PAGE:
Children in Ancient Greece Lesson for Kids

Instructor: Diane Sieverson

Diane has taught all subjects at the elementary level, was the principal of a K-8 private school and has a master's degree in Measurement and Evaluation.

The children who grew up in ancient Greece had some things in common with kids today. Come learn about life in ancient Greece, what school was like, what games they played, and some other cool facts about kids back then.

Growing Up Greek

Imagine you're sitting in school in ancient Greece. Your teacher tells you to take notes, but instead of pulling out a notebook with paper, you take out a wood board covered in a thin coating of wax. Then you grab a wooden pen so you can scratch your notes onto the wax board.

And while younger kids wrote on the wax boards, older kids wrote on things such as pieces of broken terracotta, like the clay pots your mom plants flowers in. They used pens made of hollow grass dipped in ink because they couldn't go to the store and buy plastic pens.

Today, everyone has to go to school. But if you went to school in ancient Greece, you would find only boys! Greek boys and girls weren't treated the same and Greek girls didn't even get to go to school!

Greek Girls

From the time they were born, Greek girls stayed with their mothers. Sometimes, their mothers would teach them how to read and write, but helping take care of the house and learning how to be a good mother was more important in ancient Greece.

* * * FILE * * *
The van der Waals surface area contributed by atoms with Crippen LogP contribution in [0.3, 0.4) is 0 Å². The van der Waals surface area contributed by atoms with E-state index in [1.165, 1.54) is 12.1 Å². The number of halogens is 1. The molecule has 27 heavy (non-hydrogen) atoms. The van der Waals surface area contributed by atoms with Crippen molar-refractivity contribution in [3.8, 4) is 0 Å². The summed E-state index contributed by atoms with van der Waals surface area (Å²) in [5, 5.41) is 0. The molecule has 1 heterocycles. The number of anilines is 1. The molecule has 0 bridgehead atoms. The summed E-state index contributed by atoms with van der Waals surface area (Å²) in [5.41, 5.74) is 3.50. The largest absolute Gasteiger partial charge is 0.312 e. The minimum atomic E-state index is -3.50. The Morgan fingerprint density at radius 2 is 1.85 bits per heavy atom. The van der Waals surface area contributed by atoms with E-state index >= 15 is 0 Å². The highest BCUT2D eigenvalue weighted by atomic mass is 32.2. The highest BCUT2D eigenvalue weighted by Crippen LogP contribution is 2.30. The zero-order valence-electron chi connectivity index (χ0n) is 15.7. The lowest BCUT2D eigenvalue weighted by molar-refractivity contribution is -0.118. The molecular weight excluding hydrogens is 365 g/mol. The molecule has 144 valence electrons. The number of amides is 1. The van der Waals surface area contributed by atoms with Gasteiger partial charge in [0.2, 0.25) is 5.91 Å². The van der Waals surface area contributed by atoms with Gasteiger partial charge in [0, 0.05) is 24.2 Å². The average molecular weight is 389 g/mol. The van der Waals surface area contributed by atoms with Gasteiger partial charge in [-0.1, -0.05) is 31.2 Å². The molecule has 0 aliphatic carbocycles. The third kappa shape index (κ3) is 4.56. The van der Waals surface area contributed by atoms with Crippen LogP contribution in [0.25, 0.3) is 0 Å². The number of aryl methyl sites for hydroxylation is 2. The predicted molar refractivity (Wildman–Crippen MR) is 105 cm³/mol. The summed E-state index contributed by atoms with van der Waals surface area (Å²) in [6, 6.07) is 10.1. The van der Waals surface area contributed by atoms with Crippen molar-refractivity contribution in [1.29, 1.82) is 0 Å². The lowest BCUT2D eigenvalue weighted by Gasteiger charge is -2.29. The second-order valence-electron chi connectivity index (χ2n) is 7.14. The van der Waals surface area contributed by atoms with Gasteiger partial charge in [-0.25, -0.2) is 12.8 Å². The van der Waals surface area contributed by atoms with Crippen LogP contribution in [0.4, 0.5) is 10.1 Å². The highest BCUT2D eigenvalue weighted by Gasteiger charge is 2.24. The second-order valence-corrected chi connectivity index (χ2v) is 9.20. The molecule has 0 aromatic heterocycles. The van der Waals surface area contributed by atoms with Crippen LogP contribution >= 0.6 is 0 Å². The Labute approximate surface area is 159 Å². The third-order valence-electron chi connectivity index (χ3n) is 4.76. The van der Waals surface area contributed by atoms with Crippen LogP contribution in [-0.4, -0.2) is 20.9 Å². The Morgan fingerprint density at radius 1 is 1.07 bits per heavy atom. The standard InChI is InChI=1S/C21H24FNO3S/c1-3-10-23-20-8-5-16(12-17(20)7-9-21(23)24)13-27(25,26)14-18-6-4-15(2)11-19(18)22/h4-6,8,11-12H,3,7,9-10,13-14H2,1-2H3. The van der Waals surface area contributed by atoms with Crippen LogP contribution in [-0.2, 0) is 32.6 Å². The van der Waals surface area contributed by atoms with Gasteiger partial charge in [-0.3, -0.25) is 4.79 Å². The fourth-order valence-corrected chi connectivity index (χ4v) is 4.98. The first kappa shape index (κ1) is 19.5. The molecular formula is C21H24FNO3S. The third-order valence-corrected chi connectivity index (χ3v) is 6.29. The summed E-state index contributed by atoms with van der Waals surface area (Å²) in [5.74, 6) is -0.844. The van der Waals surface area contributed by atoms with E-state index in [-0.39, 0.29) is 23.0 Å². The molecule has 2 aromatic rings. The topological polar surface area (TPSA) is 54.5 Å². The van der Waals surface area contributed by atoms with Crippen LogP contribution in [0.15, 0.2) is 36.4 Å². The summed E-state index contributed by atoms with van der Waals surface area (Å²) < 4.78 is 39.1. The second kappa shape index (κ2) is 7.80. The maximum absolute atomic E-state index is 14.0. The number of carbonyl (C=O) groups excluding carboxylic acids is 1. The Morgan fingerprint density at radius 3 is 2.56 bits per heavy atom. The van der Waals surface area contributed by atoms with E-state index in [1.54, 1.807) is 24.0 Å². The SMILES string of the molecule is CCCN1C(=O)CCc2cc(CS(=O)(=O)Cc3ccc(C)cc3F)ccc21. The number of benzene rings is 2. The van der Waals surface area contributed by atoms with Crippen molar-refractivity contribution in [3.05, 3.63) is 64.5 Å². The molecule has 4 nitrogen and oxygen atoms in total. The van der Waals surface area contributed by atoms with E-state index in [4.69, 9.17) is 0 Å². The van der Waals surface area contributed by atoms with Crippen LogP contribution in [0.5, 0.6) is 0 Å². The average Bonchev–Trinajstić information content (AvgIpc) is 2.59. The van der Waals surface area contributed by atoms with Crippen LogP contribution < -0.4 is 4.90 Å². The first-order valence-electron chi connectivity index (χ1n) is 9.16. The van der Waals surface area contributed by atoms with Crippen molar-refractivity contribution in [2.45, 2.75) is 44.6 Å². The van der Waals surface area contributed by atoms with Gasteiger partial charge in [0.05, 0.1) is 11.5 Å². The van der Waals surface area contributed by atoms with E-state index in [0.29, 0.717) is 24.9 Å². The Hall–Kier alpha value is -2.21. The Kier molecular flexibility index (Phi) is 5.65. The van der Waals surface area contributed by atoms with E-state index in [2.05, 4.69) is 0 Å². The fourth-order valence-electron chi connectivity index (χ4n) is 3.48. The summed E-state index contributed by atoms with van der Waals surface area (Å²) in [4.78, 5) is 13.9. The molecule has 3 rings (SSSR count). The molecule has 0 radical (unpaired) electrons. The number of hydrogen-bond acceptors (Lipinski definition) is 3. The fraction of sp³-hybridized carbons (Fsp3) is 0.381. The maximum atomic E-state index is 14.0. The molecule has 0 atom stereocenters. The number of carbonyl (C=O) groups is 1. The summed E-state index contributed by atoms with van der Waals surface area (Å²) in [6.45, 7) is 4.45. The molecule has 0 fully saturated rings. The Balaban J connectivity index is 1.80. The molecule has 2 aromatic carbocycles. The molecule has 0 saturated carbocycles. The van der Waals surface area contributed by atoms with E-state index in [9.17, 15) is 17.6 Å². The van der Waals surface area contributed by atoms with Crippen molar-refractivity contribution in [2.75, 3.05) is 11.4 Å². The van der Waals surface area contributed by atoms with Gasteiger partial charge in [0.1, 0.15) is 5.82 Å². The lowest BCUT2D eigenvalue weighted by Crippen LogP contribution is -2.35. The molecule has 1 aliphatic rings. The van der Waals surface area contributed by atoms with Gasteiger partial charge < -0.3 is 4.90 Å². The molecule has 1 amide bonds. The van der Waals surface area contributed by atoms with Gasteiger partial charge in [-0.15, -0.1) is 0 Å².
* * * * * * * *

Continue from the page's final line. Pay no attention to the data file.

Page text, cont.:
When you complain about having to clean your room, be glad you weren't an ancient Greek girl! They spun thread and wove cloth, cooked, took care of other children, and even worked hard in the fields.

Spinning thread
Spinning thread

You might have a party to celebrate your birthday, but when Greek girls were about 12 to 16 years old, they would be married to a man their dad chose. They would then go to live with their husband and spent almost all of their time in the house taking care of children and doing chores.

Greek Boys

Boys in ancient Greece, just like girls, stayed with their mothers when they were little. But when they turned seven, they went to school and learned about a lot of the same things you do. Boys with wealthy parents got better educations that boys with poor parents.

They had to practice math, including multiplication and division, as well as learn to how to read and write. They had music class and P.E. Greek boys shot bows and arrows, wrestled, and some even learned to ride horses.

When boys turned 14, they went to a different school for older kids, the way you move from elementary to middle school. At the age of 18, they went to military school and then graduated by the time they were 20.

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